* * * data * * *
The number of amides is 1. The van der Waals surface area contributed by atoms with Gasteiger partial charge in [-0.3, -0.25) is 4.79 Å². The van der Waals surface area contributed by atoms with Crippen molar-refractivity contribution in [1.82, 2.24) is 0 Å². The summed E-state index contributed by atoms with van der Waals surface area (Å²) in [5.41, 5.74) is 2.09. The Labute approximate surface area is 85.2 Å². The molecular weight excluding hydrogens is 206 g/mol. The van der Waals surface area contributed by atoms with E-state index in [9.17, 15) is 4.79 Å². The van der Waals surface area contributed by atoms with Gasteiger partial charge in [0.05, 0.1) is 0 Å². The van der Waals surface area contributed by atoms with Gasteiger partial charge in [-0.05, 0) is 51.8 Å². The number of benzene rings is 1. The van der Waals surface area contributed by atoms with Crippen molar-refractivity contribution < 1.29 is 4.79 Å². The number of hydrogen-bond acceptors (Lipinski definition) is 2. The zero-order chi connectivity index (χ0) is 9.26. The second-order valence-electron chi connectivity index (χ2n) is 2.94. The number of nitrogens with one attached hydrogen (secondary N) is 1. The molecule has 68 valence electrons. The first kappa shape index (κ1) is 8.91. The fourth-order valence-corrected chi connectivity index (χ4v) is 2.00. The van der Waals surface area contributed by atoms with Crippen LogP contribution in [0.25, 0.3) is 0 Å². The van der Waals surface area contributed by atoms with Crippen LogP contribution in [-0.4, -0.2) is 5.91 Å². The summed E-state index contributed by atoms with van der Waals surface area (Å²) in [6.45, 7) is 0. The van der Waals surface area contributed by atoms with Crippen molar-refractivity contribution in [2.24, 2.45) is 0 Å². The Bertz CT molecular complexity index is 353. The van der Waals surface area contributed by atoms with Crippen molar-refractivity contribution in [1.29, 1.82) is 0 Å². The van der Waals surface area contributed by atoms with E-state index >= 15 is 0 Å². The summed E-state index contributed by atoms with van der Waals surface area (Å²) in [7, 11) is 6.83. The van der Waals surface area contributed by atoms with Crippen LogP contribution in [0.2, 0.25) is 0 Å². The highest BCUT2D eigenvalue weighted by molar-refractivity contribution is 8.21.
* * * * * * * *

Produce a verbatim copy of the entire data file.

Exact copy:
The number of amides is 1. The van der Waals surface area contributed by atoms with Gasteiger partial charge in [-0.3, -0.25) is 4.79 Å². The van der Waals surface area contributed by atoms with Crippen molar-refractivity contribution in [1.82, 2.24) is 0 Å². The summed E-state index contributed by atoms with van der Waals surface area (Å²) in [5.41, 5.74) is 2.09. The Labute approximate surface area is 85.2 Å². The molecular weight excluding hydrogens is 206 g/mol. The van der Waals surface area contributed by atoms with E-state index in [9.17, 15) is 4.79 Å². The van der Waals surface area contributed by atoms with Gasteiger partial charge in [0.05, 0.1) is 0 Å². The van der Waals surface area contributed by atoms with Gasteiger partial charge in [-0.05, 0) is 51.8 Å². The number of benzene rings is 1. The van der Waals surface area contributed by atoms with Crippen molar-refractivity contribution < 1.29 is 4.79 Å². The number of hydrogen-bond acceptors (Lipinski definition) is 2. The zero-order chi connectivity index (χ0) is 9.26. The second-order valence-electron chi connectivity index (χ2n) is 2.94. The number of nitrogens with one attached hydrogen (secondary N) is 1. The molecule has 68 valence electrons. The first kappa shape index (κ1) is 8.91. The fourth-order valence-corrected chi connectivity index (χ4v) is 2.00. The van der Waals surface area contributed by atoms with Crippen LogP contribution in [0.25, 0.3) is 0 Å². The van der Waals surface area contributed by atoms with Crippen LogP contribution in [-0.4, -0.2) is 5.91 Å². The summed E-state index contributed by atoms with van der Waals surface area (Å²) in [6.45, 7) is 0. The van der Waals surface area contributed by atoms with Crippen molar-refractivity contribution in [2.24, 2.45) is 0 Å². The Bertz CT molecular complexity index is 353. The van der Waals surface area contributed by atoms with Crippen molar-refractivity contribution in [1.29, 1.82) is 0 Å². The van der Waals surface area contributed by atoms with E-state index >= 15 is 0 Å². The summed E-state index contributed by atoms with van der Waals surface area (Å²) in [7, 11) is 6.83. The van der Waals surface area contributed by atoms with Crippen LogP contribution in [0.2, 0.25) is 0 Å². The highest BCUT2D eigenvalue weighted by molar-refractivity contribution is 8.21.